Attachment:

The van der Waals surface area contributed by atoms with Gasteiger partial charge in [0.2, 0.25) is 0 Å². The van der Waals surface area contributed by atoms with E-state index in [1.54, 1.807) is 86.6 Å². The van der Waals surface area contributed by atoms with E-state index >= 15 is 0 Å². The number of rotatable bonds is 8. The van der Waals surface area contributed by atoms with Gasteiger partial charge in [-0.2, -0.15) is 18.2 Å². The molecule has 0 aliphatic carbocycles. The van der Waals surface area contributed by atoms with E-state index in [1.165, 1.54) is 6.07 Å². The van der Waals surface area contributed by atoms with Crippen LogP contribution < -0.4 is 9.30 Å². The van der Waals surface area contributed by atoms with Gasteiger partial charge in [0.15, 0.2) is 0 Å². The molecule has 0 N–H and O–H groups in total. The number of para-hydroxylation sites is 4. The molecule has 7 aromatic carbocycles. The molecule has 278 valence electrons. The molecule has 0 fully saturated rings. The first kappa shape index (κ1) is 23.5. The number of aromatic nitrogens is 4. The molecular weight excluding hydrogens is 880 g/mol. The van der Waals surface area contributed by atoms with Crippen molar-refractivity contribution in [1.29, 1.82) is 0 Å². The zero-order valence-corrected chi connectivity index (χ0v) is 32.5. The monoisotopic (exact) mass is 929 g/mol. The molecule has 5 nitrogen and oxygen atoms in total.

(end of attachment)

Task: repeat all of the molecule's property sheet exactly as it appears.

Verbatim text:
The van der Waals surface area contributed by atoms with Gasteiger partial charge in [0.2, 0.25) is 0 Å². The van der Waals surface area contributed by atoms with E-state index in [1.54, 1.807) is 86.6 Å². The van der Waals surface area contributed by atoms with E-state index >= 15 is 0 Å². The number of rotatable bonds is 8. The van der Waals surface area contributed by atoms with Gasteiger partial charge in [-0.2, -0.15) is 18.2 Å². The molecule has 0 aliphatic carbocycles. The van der Waals surface area contributed by atoms with E-state index in [1.165, 1.54) is 6.07 Å². The van der Waals surface area contributed by atoms with Crippen LogP contribution < -0.4 is 9.30 Å². The van der Waals surface area contributed by atoms with Gasteiger partial charge in [0.15, 0.2) is 0 Å². The molecule has 0 N–H and O–H groups in total. The number of para-hydroxylation sites is 4. The molecule has 7 aromatic carbocycles. The molecule has 278 valence electrons. The molecule has 0 fully saturated rings. The first kappa shape index (κ1) is 23.5. The number of aromatic nitrogens is 4. The molecular weight excluding hydrogens is 880 g/mol. The van der Waals surface area contributed by atoms with Crippen molar-refractivity contribution in [1.29, 1.82) is 0 Å². The zero-order valence-corrected chi connectivity index (χ0v) is 32.5. The monoisotopic (exact) mass is 929 g/mol. The molecule has 5 nitrogen and oxygen atoms in total.